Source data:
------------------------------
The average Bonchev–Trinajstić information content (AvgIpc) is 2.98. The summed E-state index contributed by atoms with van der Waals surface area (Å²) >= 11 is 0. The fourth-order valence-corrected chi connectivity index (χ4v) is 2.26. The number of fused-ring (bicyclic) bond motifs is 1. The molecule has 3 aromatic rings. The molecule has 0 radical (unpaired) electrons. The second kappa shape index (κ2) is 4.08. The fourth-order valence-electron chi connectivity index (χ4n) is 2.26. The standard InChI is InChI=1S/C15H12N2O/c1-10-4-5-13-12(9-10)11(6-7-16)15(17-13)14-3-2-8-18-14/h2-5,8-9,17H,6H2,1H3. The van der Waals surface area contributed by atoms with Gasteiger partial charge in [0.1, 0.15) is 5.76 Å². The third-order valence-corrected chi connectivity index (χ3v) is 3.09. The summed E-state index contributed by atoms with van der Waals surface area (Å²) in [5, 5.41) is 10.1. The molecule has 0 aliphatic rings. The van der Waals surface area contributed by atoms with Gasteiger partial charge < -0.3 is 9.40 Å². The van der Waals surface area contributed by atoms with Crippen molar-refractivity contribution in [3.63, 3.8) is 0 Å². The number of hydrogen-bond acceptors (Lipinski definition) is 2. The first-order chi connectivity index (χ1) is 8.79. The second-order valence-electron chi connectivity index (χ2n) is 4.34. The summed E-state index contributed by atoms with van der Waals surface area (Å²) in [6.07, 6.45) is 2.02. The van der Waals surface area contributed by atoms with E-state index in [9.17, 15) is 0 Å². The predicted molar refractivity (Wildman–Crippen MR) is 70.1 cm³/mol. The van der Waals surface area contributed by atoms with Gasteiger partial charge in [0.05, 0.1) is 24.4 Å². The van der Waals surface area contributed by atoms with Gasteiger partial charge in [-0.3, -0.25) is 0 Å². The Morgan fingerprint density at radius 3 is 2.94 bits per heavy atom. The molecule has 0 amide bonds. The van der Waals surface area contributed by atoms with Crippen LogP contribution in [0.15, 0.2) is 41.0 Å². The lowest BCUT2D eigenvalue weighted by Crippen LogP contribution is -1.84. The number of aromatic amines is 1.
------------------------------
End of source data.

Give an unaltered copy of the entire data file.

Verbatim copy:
The average Bonchev–Trinajstić information content (AvgIpc) is 2.98. The summed E-state index contributed by atoms with van der Waals surface area (Å²) >= 11 is 0. The fourth-order valence-corrected chi connectivity index (χ4v) is 2.26. The number of fused-ring (bicyclic) bond motifs is 1. The molecule has 3 aromatic rings. The molecule has 0 radical (unpaired) electrons. The second kappa shape index (κ2) is 4.08. The fourth-order valence-electron chi connectivity index (χ4n) is 2.26. The standard InChI is InChI=1S/C15H12N2O/c1-10-4-5-13-12(9-10)11(6-7-16)15(17-13)14-3-2-8-18-14/h2-5,8-9,17H,6H2,1H3. The van der Waals surface area contributed by atoms with Gasteiger partial charge in [0.1, 0.15) is 5.76 Å². The third-order valence-corrected chi connectivity index (χ3v) is 3.09. The summed E-state index contributed by atoms with van der Waals surface area (Å²) in [5, 5.41) is 10.1. The molecule has 0 aliphatic rings. The van der Waals surface area contributed by atoms with Gasteiger partial charge < -0.3 is 9.40 Å². The van der Waals surface area contributed by atoms with Crippen molar-refractivity contribution in [3.63, 3.8) is 0 Å². The number of hydrogen-bond acceptors (Lipinski definition) is 2. The first-order chi connectivity index (χ1) is 8.79. The second-order valence-electron chi connectivity index (χ2n) is 4.34. The summed E-state index contributed by atoms with van der Waals surface area (Å²) in [6.07, 6.45) is 2.02. The van der Waals surface area contributed by atoms with E-state index in [9.17, 15) is 0 Å². The predicted molar refractivity (Wildman–Crippen MR) is 70.1 cm³/mol. The van der Waals surface area contributed by atoms with Gasteiger partial charge in [0.05, 0.1) is 24.4 Å². The van der Waals surface area contributed by atoms with Gasteiger partial charge in [-0.3, -0.25) is 0 Å². The Morgan fingerprint density at radius 3 is 2.94 bits per heavy atom. The molecule has 0 amide bonds. The van der Waals surface area contributed by atoms with Crippen LogP contribution in [0.15, 0.2) is 41.0 Å². The lowest BCUT2D eigenvalue weighted by Crippen LogP contribution is -1.84. The number of aromatic amines is 1.